The Daily Dot reached out to Gideon to inquire further about the video but did not immediately receive a reply.
Comments under the video were filled with remarks from other residents of Texas who were similarly aware of the town’s reputation.
“POV: You’re from TX and knew he was talking about Vidor before he said it,” one user wrote.
“I’ve always been told don’t even stop for gas in Vidor, Tx,” another added.
Some users even argued that a new “Green Book” was needed, a reference to the annual guidebook designated safe destinations across the country for Black Americans between 1936 and 1966.
“We need an updated Green Book,” one viewer commented.
Many were simply shocked to hear that such areas still existed in the country.
“Wow,” one commenter added. “I hate that there are places in our nation that are still this racist.”
At least one alleged resident of Vidor even left a comment regarding the town’s poor image.
“Not everyone in the town is like that… but it is the ones who are like that that ruin everyone else’s reputation… I live in Vidor myself,” the user wrote.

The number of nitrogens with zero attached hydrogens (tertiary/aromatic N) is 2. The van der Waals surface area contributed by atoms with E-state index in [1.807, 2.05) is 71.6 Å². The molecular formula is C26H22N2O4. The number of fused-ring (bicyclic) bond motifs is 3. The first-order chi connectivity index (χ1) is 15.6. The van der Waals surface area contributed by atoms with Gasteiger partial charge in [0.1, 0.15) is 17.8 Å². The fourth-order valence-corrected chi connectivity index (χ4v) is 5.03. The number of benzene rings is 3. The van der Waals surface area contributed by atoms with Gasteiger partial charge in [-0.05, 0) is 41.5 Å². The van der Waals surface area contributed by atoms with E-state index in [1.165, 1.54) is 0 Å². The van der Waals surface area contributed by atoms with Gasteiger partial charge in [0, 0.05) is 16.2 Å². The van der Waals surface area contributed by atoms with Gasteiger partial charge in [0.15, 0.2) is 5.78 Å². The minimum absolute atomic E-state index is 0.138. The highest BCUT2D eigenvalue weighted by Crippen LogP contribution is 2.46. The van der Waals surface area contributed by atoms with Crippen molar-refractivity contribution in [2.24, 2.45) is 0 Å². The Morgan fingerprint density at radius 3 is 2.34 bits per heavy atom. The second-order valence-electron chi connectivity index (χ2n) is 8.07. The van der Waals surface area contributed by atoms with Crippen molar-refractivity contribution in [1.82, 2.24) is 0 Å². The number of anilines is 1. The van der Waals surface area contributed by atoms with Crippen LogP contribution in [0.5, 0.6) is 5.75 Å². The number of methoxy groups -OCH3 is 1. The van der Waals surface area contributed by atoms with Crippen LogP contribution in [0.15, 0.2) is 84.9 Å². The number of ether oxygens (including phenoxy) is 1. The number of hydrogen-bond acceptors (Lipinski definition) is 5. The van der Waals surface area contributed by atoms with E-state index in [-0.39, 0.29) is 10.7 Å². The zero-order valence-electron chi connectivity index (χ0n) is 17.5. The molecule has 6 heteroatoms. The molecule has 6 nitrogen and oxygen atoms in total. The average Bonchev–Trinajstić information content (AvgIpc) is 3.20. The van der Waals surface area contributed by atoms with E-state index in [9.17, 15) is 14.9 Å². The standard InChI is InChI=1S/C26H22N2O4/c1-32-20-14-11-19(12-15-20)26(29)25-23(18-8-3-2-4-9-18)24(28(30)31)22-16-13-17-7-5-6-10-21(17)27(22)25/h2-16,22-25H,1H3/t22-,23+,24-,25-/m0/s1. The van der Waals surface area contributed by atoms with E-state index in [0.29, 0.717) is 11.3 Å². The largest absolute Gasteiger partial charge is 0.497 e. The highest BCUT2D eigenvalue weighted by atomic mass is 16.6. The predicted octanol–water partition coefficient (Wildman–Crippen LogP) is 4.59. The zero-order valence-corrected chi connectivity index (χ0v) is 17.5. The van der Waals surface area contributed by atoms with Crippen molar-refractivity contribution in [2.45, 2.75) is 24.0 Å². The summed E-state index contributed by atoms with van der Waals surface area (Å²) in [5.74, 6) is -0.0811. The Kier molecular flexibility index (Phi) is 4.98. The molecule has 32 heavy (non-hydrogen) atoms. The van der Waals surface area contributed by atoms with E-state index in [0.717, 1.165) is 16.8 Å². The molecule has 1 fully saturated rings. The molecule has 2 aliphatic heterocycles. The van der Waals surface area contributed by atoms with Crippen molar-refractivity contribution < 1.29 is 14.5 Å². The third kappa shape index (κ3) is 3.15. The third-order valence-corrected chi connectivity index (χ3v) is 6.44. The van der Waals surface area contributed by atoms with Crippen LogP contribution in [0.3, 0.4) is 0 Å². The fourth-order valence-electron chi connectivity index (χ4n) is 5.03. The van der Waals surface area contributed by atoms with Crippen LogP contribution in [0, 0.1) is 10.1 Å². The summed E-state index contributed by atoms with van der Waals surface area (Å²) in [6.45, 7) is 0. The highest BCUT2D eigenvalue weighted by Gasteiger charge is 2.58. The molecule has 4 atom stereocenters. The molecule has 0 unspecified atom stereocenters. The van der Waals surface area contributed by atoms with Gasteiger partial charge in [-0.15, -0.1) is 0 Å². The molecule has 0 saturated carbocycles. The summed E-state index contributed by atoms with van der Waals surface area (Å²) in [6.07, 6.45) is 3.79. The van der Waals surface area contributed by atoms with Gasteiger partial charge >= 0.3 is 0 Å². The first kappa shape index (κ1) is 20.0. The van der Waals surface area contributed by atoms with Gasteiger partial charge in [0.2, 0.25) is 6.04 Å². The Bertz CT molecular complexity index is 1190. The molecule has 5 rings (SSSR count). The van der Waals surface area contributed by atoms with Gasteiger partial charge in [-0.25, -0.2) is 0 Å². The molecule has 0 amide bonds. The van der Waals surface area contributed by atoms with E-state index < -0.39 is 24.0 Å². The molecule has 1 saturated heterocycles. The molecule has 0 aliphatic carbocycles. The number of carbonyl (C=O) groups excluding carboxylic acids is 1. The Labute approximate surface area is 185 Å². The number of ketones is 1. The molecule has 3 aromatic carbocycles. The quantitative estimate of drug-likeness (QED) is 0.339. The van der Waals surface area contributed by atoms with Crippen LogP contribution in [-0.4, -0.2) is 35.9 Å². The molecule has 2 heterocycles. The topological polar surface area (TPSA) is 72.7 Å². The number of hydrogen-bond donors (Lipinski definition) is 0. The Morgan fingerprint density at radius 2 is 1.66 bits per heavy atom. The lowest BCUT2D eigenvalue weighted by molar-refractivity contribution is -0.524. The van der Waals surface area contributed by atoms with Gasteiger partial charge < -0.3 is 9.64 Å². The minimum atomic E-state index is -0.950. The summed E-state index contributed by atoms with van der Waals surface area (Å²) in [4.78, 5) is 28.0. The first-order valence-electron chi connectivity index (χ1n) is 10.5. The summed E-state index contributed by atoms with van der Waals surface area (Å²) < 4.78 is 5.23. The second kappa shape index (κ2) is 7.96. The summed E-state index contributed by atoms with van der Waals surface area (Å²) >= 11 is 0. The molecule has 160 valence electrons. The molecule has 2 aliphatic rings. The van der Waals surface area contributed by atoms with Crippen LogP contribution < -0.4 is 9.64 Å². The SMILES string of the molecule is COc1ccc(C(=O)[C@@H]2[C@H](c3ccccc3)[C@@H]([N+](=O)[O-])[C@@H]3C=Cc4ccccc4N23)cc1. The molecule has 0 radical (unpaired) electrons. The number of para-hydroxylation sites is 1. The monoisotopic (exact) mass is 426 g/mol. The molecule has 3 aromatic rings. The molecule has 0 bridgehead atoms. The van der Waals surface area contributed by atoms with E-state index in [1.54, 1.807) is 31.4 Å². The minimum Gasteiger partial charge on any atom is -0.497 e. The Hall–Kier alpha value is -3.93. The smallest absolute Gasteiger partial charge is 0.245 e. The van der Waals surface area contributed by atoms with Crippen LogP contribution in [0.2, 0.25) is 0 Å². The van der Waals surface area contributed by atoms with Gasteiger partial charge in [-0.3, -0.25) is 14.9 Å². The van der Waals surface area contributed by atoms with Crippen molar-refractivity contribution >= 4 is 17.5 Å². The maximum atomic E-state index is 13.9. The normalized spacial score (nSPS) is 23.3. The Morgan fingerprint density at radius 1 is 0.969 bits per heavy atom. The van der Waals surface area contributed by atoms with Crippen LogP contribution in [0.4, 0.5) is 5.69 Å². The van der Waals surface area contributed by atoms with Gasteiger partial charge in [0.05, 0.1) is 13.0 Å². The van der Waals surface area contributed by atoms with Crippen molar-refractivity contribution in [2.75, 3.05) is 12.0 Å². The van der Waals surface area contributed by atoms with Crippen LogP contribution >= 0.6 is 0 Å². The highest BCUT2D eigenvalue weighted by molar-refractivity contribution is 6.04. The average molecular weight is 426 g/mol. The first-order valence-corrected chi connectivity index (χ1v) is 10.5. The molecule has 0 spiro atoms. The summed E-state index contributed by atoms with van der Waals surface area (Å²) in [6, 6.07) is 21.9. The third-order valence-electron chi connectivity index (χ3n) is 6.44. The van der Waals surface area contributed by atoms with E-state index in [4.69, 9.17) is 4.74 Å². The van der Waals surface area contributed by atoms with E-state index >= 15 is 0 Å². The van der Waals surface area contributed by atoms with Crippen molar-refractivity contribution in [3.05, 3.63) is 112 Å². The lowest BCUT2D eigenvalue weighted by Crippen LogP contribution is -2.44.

The experience came as an unpleasant surprise to many, but countless others have long been aware that such dangers remain ever present.
What you should eat, and stop eating, to avoid cognitive decline.
People generally have poor diets by almost any definition of the term.
Eating lots of leafy greens today for lunch sounds comforting but will not negate a decade of poor diet choices.
The most important question is: “What should I stop eating to avoid becoming unhealthy and demented?”
The New York Times recently published an interesting article by Amelia Nierenberg that asked about the effects of specific foods on the mental decline that comes with aging. Since publishing my book Your Brain on Food, I have been asked that question more often than any other: What can I eat to make myself mentally healthy and become smarter? The Times article was accurate but missed two critical issues that contribute to determining whether our diet can cause cognitive decline. First, dementia is a lifestyle phenomenon. Eating lots of leafy greens today for lunch sounds comforting but will not negate a decade of poor diet choices. Second, obesity is a significant risk factor for dementia. No specific food item can make you lose weight.